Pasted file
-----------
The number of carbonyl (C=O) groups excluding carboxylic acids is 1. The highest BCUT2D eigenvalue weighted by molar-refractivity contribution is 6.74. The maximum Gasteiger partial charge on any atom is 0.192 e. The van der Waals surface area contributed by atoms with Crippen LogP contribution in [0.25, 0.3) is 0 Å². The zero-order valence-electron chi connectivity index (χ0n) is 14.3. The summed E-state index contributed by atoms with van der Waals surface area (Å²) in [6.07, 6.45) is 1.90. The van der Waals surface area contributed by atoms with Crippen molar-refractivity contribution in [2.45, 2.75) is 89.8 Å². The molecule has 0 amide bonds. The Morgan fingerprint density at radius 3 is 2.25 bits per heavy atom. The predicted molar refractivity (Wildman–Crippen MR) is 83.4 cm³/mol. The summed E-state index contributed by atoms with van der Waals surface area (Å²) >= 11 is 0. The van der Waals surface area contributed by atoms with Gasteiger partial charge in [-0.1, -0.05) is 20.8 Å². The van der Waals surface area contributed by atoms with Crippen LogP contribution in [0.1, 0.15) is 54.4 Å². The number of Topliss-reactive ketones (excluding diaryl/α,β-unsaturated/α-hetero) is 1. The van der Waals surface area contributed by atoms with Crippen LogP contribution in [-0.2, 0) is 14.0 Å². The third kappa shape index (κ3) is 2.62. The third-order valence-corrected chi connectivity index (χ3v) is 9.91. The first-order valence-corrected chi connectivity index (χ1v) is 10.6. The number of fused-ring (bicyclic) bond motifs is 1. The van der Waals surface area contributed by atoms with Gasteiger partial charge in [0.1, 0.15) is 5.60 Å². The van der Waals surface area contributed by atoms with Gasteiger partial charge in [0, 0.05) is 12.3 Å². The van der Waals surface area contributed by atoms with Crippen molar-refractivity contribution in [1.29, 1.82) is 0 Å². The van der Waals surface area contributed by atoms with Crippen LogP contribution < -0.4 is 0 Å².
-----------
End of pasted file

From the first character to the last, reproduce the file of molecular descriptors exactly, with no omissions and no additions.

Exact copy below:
The number of carbonyl (C=O) groups excluding carboxylic acids is 1. The highest BCUT2D eigenvalue weighted by molar-refractivity contribution is 6.74. The maximum Gasteiger partial charge on any atom is 0.192 e. The van der Waals surface area contributed by atoms with Crippen LogP contribution in [0.25, 0.3) is 0 Å². The zero-order valence-electron chi connectivity index (χ0n) is 14.3. The summed E-state index contributed by atoms with van der Waals surface area (Å²) in [6.07, 6.45) is 1.90. The van der Waals surface area contributed by atoms with Crippen molar-refractivity contribution in [2.45, 2.75) is 89.8 Å². The molecule has 0 amide bonds. The Morgan fingerprint density at radius 3 is 2.25 bits per heavy atom. The predicted molar refractivity (Wildman–Crippen MR) is 83.4 cm³/mol. The summed E-state index contributed by atoms with van der Waals surface area (Å²) >= 11 is 0. The van der Waals surface area contributed by atoms with Gasteiger partial charge in [-0.1, -0.05) is 20.8 Å². The van der Waals surface area contributed by atoms with Crippen LogP contribution in [0.1, 0.15) is 54.4 Å². The number of Topliss-reactive ketones (excluding diaryl/α,β-unsaturated/α-hetero) is 1. The van der Waals surface area contributed by atoms with Crippen LogP contribution in [-0.2, 0) is 14.0 Å². The third kappa shape index (κ3) is 2.62. The third-order valence-corrected chi connectivity index (χ3v) is 9.91. The first-order valence-corrected chi connectivity index (χ1v) is 10.6. The number of fused-ring (bicyclic) bond motifs is 1. The van der Waals surface area contributed by atoms with Gasteiger partial charge in [0.1, 0.15) is 5.60 Å². The van der Waals surface area contributed by atoms with Gasteiger partial charge in [0, 0.05) is 12.3 Å². The van der Waals surface area contributed by atoms with Crippen molar-refractivity contribution in [1.29, 1.82) is 0 Å². The van der Waals surface area contributed by atoms with Crippen LogP contribution < -0.4 is 0 Å².